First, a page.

4. The clinician should establish a collaborative dialogue with the patient and care partner throughout the evaluation process to appropriately educate; communicate findings; and disclose the syndromic and etiologic diagnosis(es); and ensure ongoing management, care, and support.
  5. During history taking for a patient being evaluated for cognitive-behavioral symptoms, the clinician should obtain reliable information involving an informant regarding changes in
    •  cognition
    •  activities of daily living (IADL and ADL)
    •  mood and other neuropsychiatric symptoms
    •  sensory and motor function.
  6. During history taking for a patient being evaluated for cognitive-behavioral symptoms, the clinician should obtain reliable information about individualized risk factors for cognitive decline.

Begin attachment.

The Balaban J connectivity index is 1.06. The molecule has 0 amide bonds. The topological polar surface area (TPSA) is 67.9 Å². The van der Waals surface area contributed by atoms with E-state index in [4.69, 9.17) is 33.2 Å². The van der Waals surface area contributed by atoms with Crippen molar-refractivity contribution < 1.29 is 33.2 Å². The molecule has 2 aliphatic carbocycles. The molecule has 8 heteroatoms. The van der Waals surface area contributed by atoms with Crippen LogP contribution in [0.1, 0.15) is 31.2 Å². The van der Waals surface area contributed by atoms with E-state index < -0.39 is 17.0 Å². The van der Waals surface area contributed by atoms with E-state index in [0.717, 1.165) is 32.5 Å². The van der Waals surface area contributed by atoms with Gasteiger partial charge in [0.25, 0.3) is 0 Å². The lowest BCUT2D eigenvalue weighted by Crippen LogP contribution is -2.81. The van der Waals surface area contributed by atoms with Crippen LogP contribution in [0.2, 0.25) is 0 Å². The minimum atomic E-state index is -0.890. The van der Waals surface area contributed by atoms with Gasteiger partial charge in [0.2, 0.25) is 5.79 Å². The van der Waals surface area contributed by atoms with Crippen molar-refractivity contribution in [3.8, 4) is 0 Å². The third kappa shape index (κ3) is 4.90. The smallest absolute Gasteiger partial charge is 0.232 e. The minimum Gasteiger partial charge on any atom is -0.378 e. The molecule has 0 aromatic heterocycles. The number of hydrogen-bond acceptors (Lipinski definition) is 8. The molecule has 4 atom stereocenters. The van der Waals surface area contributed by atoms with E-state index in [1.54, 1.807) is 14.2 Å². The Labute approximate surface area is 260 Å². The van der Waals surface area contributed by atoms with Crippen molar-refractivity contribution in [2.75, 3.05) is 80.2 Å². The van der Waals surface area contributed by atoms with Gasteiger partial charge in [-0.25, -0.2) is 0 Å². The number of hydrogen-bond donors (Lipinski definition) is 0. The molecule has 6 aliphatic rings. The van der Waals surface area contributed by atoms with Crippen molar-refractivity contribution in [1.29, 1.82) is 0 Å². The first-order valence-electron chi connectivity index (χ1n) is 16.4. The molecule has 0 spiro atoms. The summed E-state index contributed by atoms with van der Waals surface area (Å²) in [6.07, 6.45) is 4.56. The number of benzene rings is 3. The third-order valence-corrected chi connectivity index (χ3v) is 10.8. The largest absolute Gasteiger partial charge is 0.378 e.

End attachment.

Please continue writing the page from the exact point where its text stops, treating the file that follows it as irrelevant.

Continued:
7. In a patient being evaluated for cognitive behavioral symptoms, the clinician should perform an examination of cognition, mood, and behavior (mental status exam), and dementia focused neurological examination, aiming to diagnose the Cognitive Behavioral Syndrome.
  8. In a patient being evaluated for cognitive behavioral symptoms, clinicians should use validated tools to assess cognition.
  9. A patient with an atypical presentation by history or examination, or in whom there is diagnostic uncertainty, should be referred to a specialist.
  10. A specialist evaluating a patient with cognitive-behavioral symptoms should perform a comprehensive history and office-based examination of cognitive, neuropsychiatric, and neurological functions, aiming to diagnose the Cognitive Behavioral Syndrome.
  11. A neuropsychological evaluation is recommended when an office-based cognitive assessment is not sufficiently informative.
  12.  Laboratory tests in the evaluation of cognitive-behavioral symptoms should be multi-tiered and